Retention and Graduation Rates

St. Olaf College has one of the best first-year to sophomore retention rates among its peers. High retention after the first year reflects student satisfaction with the college choice they made and the education they are receiving. High retention, as carried through four years of college, is also a strong predictor of graduation.

Liberal arts colleges pride themselves on providing a quality education that can be completed successfully within four years. Unlike flagship state universities and other public institutions, where five and even six year paths to undergraduate degree completion are increasingly the norm, St. Olaf College excels at having its students graduate in four years.

Comparison Groups

The Annapolis Group

The Annapolis Group represents the nation’s leading liberal arts colleges. Its 130-plus member schools promote and adhere to the values of liberal arts education and include such distinguished institutions as Bowdoin, Pomona, Swarthmore, Amherst, Williams, Oberlin, and Davidson colleges.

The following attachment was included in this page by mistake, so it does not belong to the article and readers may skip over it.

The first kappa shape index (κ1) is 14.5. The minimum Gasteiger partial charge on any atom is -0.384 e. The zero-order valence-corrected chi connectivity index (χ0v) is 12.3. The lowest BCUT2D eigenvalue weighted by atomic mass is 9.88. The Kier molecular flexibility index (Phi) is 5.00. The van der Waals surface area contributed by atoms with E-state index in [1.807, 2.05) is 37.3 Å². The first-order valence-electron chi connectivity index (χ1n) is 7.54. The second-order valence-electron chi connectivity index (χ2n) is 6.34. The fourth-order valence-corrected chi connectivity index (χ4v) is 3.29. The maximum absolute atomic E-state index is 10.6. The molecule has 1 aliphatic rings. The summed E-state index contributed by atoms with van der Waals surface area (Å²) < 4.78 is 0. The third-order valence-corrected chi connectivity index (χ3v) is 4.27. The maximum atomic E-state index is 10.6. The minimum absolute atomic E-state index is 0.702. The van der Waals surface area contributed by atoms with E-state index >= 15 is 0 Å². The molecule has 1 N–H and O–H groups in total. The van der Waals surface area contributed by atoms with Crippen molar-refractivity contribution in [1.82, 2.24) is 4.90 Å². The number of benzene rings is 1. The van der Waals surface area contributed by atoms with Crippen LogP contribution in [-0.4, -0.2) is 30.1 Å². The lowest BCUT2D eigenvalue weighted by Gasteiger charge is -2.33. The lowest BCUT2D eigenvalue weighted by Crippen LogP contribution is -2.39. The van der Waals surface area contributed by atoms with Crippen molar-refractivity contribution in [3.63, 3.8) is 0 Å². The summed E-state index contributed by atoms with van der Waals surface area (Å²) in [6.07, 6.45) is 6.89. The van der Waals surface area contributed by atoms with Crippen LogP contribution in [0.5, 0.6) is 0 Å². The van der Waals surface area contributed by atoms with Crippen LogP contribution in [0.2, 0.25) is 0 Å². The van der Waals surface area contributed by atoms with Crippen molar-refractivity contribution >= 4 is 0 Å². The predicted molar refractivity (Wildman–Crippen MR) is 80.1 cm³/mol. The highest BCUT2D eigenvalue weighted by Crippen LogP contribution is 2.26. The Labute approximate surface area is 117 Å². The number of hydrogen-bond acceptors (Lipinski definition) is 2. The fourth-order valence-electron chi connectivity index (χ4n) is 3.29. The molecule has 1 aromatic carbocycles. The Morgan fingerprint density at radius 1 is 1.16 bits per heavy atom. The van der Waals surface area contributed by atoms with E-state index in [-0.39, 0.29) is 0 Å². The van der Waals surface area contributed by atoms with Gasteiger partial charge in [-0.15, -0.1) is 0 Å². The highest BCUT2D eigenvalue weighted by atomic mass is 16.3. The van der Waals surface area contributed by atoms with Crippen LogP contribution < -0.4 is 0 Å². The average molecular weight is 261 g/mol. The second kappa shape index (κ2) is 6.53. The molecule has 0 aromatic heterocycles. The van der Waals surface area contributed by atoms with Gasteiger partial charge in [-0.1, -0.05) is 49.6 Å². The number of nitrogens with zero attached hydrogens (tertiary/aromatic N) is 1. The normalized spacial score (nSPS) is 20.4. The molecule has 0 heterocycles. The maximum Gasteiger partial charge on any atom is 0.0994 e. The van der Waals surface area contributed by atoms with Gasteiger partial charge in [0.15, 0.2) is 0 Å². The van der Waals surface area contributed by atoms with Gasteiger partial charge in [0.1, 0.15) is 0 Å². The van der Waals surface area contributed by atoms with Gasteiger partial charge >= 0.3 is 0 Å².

The Associated Colleges of the Midwest

The Associated Colleges of the Midwest (ACM) is a consortium of academically excellent, independent liberal arts colleges located in Illinois, Iowa, Minnesota, Wisconsin, and Colorado. The 14 institutional members include such colleges as Carleton College, Macalester College, Grinnell College, Colorado College, and Lawrence University, among others.

The Minnesota Private Colleges

The Minnesota Private College Council and its affiliate, the Minnesota Private College Fund, represent private nonprofit higher education in Minnesota. MPCC’s 17 member institutions include St. Olaf, Carleton, and Macalester, along with Gustavus Adolphus College, Augsburg College, University of St. Thomas, and Saint John’s University, and other private colleges and universities.

Additional Data

Longitudinal data for St. Olaf from 1991 and breakdown of rates by gender, race/ethnicity, and federal student aid category can be foundĀ here. The above graph shows a three-year average of each rate, from the most recent data available through the National Center for Education Statistics (NCES).